If you don’t patent your invention, competitors may well take advantage of it. If the product is successful, many other competitor firms will be tempted to make the same product by using your invention without needing to ask for your permission. Larger enterprises may take advantage of economies of scale to produce the product more cheaply and compete at a more favourable market price. This may considerably reduce your company’s market share for that product. Even small competing enterprises may be able to produce the same product, and often sell it at a lower price as they would not have to recoup the original research and development costs incurred by your company.
Not necessarily. A patent is the right to stop others from making, using or selling your invention. It does not necessarily mean you have the right to make, use or sell it yourself.
Someone else may have a patent which will stop you from making, using, or selling your invention (called a “dominating patent”) or your Patented invention might require approval from a regulating agency to make, use or offer for sell.
An application for a patent is both a legal and technical document which includes a recitation of the background of the invention, a brief summary of the invention, a brief description of the invention, a detailed description of the preferred embodiment, a set of claims, and an abstract. The application must describe the invention in such complete detail that it enables a person having ordinary skill in the art to both make and use the invention. It must also set forth the “best mode” of the invention. Some people believe that patents are dull, tedious reading – documents filled with legalese and excruciatingly detailed technical descriptions of inventions.
After the complete application is filed, it will be necessary for the applicant to request examination before the patent office starts the exam procedure by paying the search and examination fee. The examiner will then perform an investigation into novelty, inventive step, has utility and make sure the claims do not relate to excluded subject matter. This usually involves a search of the ‘prior art’ (i.e. what was known or used before the filing date or priority date) to assist in determining the novelty of the subject matter and whether it embodies an inventive step. The examiner may also check to ensure that procedural aspects of the legislation have been complied with, such as checking that the necessary forms and fees have been completed and paid. Examiners normally issue a report on their findings. Where objections have been raised, applicants will be given an opportunity to respond and/or amend their application. A number of reports may issue before the patent is finally accepted or rejected.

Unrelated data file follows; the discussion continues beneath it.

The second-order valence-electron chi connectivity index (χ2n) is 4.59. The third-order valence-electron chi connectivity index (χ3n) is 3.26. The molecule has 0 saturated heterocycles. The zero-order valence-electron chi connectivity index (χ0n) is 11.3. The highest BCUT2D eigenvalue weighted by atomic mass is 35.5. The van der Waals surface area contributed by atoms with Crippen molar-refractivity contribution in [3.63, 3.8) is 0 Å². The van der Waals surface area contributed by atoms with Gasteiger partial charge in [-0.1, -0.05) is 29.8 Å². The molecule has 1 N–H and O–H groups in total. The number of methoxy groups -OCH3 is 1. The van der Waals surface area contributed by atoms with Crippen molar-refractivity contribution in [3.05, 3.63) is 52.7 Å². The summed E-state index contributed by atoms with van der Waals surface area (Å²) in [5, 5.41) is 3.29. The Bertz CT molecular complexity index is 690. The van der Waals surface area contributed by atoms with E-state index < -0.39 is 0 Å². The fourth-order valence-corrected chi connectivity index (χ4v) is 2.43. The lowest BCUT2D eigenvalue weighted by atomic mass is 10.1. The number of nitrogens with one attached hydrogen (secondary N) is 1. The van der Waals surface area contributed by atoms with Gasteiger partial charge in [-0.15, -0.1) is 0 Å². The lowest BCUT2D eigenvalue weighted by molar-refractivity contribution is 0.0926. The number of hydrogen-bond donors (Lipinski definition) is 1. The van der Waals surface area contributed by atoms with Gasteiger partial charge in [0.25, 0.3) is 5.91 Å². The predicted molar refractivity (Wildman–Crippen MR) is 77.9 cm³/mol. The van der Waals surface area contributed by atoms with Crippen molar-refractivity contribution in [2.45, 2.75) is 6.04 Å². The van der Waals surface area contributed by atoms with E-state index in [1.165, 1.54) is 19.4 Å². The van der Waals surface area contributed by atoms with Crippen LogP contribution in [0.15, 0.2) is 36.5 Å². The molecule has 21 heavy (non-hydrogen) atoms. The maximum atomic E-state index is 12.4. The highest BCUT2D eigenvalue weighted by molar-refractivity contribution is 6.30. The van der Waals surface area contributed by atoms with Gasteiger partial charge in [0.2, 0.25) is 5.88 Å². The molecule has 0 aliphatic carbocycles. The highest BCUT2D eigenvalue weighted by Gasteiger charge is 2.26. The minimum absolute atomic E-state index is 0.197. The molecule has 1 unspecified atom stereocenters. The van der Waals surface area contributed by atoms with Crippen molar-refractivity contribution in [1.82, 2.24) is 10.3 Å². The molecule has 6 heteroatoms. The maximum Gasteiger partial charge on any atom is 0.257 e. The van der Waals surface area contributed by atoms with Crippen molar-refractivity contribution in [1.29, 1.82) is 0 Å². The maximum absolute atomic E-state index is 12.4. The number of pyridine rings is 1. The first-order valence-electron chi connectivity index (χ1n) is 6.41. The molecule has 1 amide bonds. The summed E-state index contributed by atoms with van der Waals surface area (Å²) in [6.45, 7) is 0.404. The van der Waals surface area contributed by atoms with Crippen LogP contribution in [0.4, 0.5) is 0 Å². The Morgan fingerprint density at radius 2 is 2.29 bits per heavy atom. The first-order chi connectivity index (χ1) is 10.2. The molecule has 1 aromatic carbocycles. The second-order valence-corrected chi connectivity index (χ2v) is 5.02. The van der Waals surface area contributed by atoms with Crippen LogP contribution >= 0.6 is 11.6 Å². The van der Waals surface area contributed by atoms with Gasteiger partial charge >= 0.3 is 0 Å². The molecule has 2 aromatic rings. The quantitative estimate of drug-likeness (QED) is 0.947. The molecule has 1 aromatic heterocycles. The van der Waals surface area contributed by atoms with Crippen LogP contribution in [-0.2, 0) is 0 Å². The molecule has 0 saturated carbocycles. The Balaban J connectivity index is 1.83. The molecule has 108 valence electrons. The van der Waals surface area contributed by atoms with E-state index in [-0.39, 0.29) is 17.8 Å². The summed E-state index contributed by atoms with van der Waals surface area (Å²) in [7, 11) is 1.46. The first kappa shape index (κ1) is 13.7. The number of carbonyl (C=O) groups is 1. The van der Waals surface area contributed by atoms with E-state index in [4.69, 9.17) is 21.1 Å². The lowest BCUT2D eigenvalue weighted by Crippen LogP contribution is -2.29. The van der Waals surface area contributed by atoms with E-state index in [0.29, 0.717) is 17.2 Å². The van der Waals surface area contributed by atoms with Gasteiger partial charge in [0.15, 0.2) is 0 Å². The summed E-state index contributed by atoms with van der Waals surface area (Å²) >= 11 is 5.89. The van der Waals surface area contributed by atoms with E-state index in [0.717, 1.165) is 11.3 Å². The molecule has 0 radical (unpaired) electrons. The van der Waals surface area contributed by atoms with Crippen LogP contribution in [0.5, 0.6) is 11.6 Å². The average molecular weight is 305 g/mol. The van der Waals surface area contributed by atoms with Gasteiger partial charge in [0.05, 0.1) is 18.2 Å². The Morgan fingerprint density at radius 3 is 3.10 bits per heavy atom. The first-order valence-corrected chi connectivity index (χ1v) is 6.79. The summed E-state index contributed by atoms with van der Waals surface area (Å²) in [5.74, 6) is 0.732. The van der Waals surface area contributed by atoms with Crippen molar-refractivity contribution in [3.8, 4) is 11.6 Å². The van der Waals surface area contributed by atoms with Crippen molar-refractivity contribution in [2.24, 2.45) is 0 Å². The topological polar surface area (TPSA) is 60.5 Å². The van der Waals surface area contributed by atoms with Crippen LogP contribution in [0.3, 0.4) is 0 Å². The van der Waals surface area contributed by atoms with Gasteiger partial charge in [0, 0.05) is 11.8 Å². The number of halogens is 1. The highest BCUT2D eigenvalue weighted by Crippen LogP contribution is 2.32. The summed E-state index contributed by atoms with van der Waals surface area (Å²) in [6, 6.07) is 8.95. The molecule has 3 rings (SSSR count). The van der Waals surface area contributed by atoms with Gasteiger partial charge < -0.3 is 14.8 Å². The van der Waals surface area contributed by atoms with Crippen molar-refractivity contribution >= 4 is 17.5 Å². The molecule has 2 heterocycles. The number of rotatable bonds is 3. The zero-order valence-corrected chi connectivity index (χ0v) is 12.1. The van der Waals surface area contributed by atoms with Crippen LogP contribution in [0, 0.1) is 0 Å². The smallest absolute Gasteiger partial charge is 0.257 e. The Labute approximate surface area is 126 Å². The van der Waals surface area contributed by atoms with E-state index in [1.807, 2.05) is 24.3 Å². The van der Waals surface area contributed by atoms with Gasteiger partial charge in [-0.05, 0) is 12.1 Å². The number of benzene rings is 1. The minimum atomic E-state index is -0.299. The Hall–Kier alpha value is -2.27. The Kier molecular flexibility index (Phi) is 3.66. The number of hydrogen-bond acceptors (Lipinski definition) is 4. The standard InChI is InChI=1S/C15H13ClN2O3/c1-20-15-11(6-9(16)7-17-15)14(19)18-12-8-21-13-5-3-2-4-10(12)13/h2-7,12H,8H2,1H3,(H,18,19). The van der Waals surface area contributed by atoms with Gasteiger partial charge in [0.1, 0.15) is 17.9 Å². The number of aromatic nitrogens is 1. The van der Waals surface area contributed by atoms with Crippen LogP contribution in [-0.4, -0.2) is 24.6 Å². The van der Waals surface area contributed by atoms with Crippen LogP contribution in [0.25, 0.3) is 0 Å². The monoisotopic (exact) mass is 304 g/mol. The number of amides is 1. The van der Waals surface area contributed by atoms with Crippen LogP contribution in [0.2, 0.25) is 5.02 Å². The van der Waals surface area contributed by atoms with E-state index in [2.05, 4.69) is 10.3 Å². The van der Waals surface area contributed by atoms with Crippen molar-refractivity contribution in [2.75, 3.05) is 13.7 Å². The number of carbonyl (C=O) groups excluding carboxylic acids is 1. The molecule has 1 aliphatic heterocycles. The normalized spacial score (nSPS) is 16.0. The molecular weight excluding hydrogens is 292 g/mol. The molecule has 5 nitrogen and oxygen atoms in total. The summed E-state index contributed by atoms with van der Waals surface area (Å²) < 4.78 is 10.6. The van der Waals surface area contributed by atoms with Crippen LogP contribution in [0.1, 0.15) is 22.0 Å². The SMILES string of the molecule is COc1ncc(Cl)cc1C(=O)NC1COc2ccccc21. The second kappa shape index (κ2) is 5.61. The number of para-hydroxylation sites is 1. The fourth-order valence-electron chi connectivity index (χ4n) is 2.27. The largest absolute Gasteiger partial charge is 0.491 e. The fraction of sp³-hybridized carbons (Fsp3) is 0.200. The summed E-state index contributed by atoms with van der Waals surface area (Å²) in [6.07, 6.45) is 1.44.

The drawings should allow clear illustration of how the features of the invention interact and highlight the essence of the invention. Photographs are not accepted as a replacement for drawings.
If you have made references to drawings in the application but file the drawings at a later date, the filing date will be deferred to the day of receipt of the drawings at the Office.
Patents expire because allowing them to last for too long places a constraint on others who want to improve upon existing technology. Current patent law allows inventors to recoup their investment and profit from their invention without slowing down innovation.
At present, you cannot obtain a universal “world patent” or “international patent”. Patents are territorial rights. In general, an application for a patent must be filed, and the patent granted and enforced, in each country in which you seek patent protection for your invention, in accordance with the law of that country. Therefore, one way of obtaining patents in a number of countries is to file a national patent application with each relevant national patent office or use the option to file an international application under the Patent Cooperation Treaty (PCT) or regional routes such as EPO (European Patent Office), ARIPO (African Regional Intellectual Property Organization) or OIAP (African Intellectual Property Organization)
As Ethiopia is NOT a member of any patent related international or regional treaties therefore one can only file by applying in each country.
Patented inventions have, in fact, pervaded every aspect of human life, from electric lighting and plastic to ballpoint pens and microprocessors. Patents provide incentives to and protection for individuals by offering them recognition for their creativity and the possibility of material reward for their inventions. At the same time, the obligatory publication of patents and patent applications facilitates the mutually-beneficial spread of new knowledge and accelerates innovation activities by, for example, avoiding the necessity to “re-invent the wheel”.